I opened up my hives today and was chagrined to see that Hive 1 had some bees with wing and abdomen abnormalities due to varroa mite infestation. My other two hives also have mites but seem to be chugging along for now. I finally saw the queen of Hive 1 as well, which was excellent, but it was obvious that something needed to be done.
I’ve done scads of research online on the efficacy of the powdered sugar treatment. Some people say it works, some people say it’s a waste of time. The theory is that the sugar is just the right size to get under the mites’ feet and unstick them from the bees as they groom it off each other. It won’t do anything for the mites inside the cells, but you can treat multiple times to get them once they emerge. For instance, once a week for three weeks. I decided I had nothing to lose, so I installed my new DIY screened bottom board and got out a cup of icing sugar.
At least this treatment is easy to apply! I dumped the cup of sugar on the top brood box and brushed it in between all the frames. I soon had a bunch of very white, very pissed off bees.
Then I closed it up and waited. But not for long… Less than an hour later I had to check and see the results, if any. I pulled out the tray and my jaw absolutely dropped.
It was totally loaded with mites! I counted probably around 600 mites and after I waited another couple of hours there were easily 1000 mites on the tray, struggling in the sugar. That is a LOT of phoretic varroa.
I am SO glad that I decided to do this treatment. I immediately got to work making two more screened bottom boards for my other hives and they will be getting treated as soon as possible. I plan to give them all a weekly treatment for at least three weeks or until the mite drop is significantly lowered. I’m so glad that I didn’t have to resort to any harsh chemicals and I’m incredibly impressed with how this simple trick has worked.
Bees need water! It’s not so much of an issue now in the spring, but in the heat of summer you don’t want them visiting your neighbors’ swimming pools and bird baths. Not everyone is fond of them!
It’s instinctual for us to want to provide clean, fresh water for our pets and livestock, but bees don’t like it that way. For whatever reason, they seem to prefer stagnant water full of debris that has been sitting around for as long as possible. Perhaps that makes it easier to smell?
We do know why they appreciate debris, it’s so they can get a drink without drowning. A perfect solution to your thirsty bee problem is a bowl full of pebbles, moss and leaves, woodchips, or a combination of the above. It’s a good idea to get it in place now so the bees can learn where it is by the time they really need it. If you leave it in a place where rainwater can replenish it, all the better.
The snow is finally all gone and each of my three hives are busy with housekeeping. When I looked in on them today I saw many dead bees being dragged out and amazingly, I saw bees loaded with pale yellow pollen coming in!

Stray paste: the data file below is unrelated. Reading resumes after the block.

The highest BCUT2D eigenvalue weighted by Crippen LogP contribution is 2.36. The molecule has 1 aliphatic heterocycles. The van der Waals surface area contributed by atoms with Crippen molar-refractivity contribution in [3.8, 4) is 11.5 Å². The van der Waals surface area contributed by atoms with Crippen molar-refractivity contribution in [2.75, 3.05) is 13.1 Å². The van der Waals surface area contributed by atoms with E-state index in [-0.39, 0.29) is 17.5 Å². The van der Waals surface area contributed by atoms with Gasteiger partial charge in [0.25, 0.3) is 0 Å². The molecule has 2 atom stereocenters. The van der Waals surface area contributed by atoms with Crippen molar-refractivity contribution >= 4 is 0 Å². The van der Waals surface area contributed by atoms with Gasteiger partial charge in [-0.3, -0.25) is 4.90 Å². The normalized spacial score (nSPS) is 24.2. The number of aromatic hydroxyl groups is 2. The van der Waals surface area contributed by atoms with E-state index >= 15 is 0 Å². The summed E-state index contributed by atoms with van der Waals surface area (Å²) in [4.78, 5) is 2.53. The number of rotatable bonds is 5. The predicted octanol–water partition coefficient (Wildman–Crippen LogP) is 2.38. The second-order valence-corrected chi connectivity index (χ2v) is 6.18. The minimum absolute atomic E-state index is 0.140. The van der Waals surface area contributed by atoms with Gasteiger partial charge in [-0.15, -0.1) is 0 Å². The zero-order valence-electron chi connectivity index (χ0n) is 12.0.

I haven’t seen any flowers blooming anywhere yet except for the snowdrops, so perhaps they are harvesting those. I haven’t noticed a single bee visiting the snowdrops on my property though, even though we have a fair amount. At any rate, it was a very cheerful sight!
There was lots of activity in all three hives and lots of fuzzy new bees. You can tell young bees by how fuzzy they are as the older they get the more bald they look. One new little bee took a break on my hand to warm up and groom herself a bit before returning to work. Did you know the first job a bee has is cleaning out the cell she has just emerged from?
It’s official, all three of my colonies are still alive!
We’ve had a very cold winter for our area, and I wasn’t sure what to expect since this is my first overwintering with bees. So far things have been pretty shut down buzzwise with no activity at all and a lot of dead bees outside the entrances. Today was the first warm sunny day we’ve had in weeks and to my great happiness I noticed bees flowing in and out of all three hives.
Some of my hive parts are a little worse for wear with all the moisture we’ve had and will likely have to be replaced in spring. All that really matters though is that there seems to be good numbers of girls busy cleaning out bee bodies, going on cleansing flights and generally looking very healthy indeed.
Winter isn’t actually over yet, but I’m optimistic all my hives will be around come springtime when they will hopefully swarm, and I will hopefully catch those swarms!
It’s a gorgeous, sunny day today and my hives are going like gangbusters. The nuc hive has received its second deep brood box and my established hive are working on drawing out their new honey super. Here are a few shots of my bees working in the lavender.